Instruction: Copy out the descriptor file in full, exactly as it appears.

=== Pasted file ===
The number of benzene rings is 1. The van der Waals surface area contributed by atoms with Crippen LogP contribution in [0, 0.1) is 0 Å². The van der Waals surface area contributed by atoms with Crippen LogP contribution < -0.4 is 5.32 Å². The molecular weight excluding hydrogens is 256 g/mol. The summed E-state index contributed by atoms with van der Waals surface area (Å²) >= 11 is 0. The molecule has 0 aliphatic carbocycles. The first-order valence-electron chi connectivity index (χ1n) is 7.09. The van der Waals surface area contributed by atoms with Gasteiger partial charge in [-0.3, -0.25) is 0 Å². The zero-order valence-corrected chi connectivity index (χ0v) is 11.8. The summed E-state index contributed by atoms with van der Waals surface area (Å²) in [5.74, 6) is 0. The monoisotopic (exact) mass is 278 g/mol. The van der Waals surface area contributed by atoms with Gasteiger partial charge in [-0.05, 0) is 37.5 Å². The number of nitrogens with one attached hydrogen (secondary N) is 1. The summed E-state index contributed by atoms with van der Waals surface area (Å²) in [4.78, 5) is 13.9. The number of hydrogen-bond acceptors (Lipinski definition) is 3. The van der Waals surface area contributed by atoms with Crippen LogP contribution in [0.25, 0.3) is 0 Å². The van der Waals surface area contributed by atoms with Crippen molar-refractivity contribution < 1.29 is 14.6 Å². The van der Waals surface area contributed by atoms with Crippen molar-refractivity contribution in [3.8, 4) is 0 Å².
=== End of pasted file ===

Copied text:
The number of benzene rings is 1. The van der Waals surface area contributed by atoms with Crippen LogP contribution in [0, 0.1) is 0 Å². The van der Waals surface area contributed by atoms with Crippen LogP contribution < -0.4 is 5.32 Å². The molecular weight excluding hydrogens is 256 g/mol. The summed E-state index contributed by atoms with van der Waals surface area (Å²) >= 11 is 0. The molecule has 0 aliphatic carbocycles. The first-order valence-electron chi connectivity index (χ1n) is 7.09. The van der Waals surface area contributed by atoms with Gasteiger partial charge in [-0.3, -0.25) is 0 Å². The zero-order valence-corrected chi connectivity index (χ0v) is 11.8. The summed E-state index contributed by atoms with van der Waals surface area (Å²) in [5.74, 6) is 0. The monoisotopic (exact) mass is 278 g/mol. The van der Waals surface area contributed by atoms with Gasteiger partial charge in [-0.05, 0) is 37.5 Å². The number of nitrogens with one attached hydrogen (secondary N) is 1. The summed E-state index contributed by atoms with van der Waals surface area (Å²) in [4.78, 5) is 13.9. The number of hydrogen-bond acceptors (Lipinski definition) is 3. The van der Waals surface area contributed by atoms with Crippen LogP contribution in [0.25, 0.3) is 0 Å². The van der Waals surface area contributed by atoms with Crippen molar-refractivity contribution < 1.29 is 14.6 Å². The van der Waals surface area contributed by atoms with Crippen molar-refractivity contribution in [3.8, 4) is 0 Å².